Originally appeared in Wealthmanagement.com
What does "equal participation" mean really?
Tom Petty’s daughters, Adria Petty and Annakim Violette, are turning up the heat in the ongoing battle of control over the late singer’s estate.
In a complaint filed in Los Angeles Superior Court last week, the daughters (who are from Tom’s first marriage) take aim at his widow, Dana York Petty. Among other allegations, Adria and Annakim accuse Dana of usurping control over Tom’s catalog and other assets, at their expense.
According to the complaint, the daughters accuse Dana of failing to fund Petty Unlimited, LLC, which was set up to equally divide the trust assets among the three. Instead, Dana has allegedly set up a separate company, Tom Petty Legacy, LLC, "as a vehicle through which to deprive" Adria and Annakim of their rightful assets. They’re seeking at least $5 million in damages.
Where’d It Go Wrong?
The cause of all of this tension may be rooted in the wording of the late singer’s trust. Adria and Annakim claim that the terms of their father’s trust grants them “equal participation” in the decision making concerning the handling of his estate. In response to such interpretation, Dana filed a petition in court last month accusing the daughters of trying to “rule by majority” and asserting that as the sole trustee with authority to manage his estate, she gets final say. She also alleges that Adria’s “erratic behavior” is on track to jeopardize the trust’s business dealings and relationships, including with the Heartbreakers (his former bandmates) and his record label. She’s petitioned the court to assign an independent professional manager to help manage the assets.
Whose Interpretation is Right?
This struggle for control is a prime example of the importance of precise language when drafting legal documents. The terms “equal participation” can be interpreted to mean that Tom indeed wanted each of York, Adria and Annakim to have an equal vote, which is how the daughters have interpreted it, therefore rendering the two of them a collective majority rule. However, it’s also possible that equal participation means the daughters have “a right to participate in the decision process, but wouldn’t have any legal options if Dana doesn’t agree with their wishes” says Carrie Harrington, a trusts and estates attorney at Levenfeld Pearlstein in Chicago, who isn’t affiliated with the case.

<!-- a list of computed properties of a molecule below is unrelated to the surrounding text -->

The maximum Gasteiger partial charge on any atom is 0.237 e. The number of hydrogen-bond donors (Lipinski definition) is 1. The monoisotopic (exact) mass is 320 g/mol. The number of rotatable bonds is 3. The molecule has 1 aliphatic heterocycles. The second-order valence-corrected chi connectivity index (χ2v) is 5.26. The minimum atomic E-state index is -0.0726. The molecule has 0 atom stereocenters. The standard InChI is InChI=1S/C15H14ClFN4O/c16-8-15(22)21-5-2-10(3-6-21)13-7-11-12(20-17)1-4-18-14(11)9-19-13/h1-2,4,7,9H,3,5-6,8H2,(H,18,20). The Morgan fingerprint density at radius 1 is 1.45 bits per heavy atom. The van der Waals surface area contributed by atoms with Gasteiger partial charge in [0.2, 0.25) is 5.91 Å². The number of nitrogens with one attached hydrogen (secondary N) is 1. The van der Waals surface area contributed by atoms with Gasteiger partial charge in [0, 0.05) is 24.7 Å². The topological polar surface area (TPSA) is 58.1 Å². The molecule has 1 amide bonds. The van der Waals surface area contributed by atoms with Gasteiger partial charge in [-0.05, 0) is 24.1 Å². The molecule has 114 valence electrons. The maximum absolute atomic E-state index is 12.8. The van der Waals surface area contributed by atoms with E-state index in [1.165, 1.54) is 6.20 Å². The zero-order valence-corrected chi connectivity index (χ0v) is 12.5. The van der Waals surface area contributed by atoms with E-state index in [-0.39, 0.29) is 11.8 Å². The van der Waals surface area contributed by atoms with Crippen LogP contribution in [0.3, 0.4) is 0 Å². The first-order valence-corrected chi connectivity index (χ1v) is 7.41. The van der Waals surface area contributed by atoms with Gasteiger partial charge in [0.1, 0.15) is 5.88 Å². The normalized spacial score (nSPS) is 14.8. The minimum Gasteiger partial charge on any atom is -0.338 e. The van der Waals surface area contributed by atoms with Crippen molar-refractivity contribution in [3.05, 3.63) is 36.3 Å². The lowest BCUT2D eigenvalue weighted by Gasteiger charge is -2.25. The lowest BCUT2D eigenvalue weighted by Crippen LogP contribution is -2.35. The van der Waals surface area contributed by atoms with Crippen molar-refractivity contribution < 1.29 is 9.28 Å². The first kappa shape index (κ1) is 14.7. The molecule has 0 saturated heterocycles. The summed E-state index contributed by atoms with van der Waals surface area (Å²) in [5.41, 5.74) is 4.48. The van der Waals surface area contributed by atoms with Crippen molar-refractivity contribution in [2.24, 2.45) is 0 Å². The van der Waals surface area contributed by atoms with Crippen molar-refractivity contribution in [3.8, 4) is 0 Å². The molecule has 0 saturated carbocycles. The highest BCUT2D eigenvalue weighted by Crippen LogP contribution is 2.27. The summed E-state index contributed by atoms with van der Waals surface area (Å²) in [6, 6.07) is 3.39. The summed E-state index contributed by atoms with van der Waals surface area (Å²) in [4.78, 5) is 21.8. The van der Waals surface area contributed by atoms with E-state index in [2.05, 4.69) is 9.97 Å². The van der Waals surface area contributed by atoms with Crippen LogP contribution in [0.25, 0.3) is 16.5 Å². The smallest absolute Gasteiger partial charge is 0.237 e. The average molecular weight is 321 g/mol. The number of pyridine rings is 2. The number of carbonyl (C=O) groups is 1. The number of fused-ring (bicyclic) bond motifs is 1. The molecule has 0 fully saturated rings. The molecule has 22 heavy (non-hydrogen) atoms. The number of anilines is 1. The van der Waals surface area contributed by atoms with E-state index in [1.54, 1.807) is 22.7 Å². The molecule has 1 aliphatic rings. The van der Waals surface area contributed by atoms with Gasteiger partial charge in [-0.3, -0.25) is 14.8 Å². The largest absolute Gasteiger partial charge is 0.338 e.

According to Harrington, both interpretations are plausible. She says that it could be up to the drafting attorney to provide evidence, if any, of which one of those options Tom had in mind during the drafting process. The drafting process usually entails many client discussions, which can help clarify the meaning of ambiguous language in event of a dispute, as in this case. Reviewing other surrounding language in the trust can also help. The interpretation of the language of the trust will likely play a key role in the outcome here.
Hindsight is 20/20
Harrington advises asking a colleague not involved in the drafting of the particular client’s will or trust to review the documents from a fresh perspective. Often, what may seem clear to those familiar with the particular client’s situation might actually seem ambiguous to an outside party. She also encourages practitioners to think of the worst-case scenarios that can happen if provisions in the document are misinterpreted, so that they can account for those. Additionally, in situations in which a client feels that the terms of his will or trust may seem unfair or unequal to his beneficiaries, Harrington suggests discussing the terms and reasoning behind them with the beneficiaries beforehand, so that there are no surprises during administration.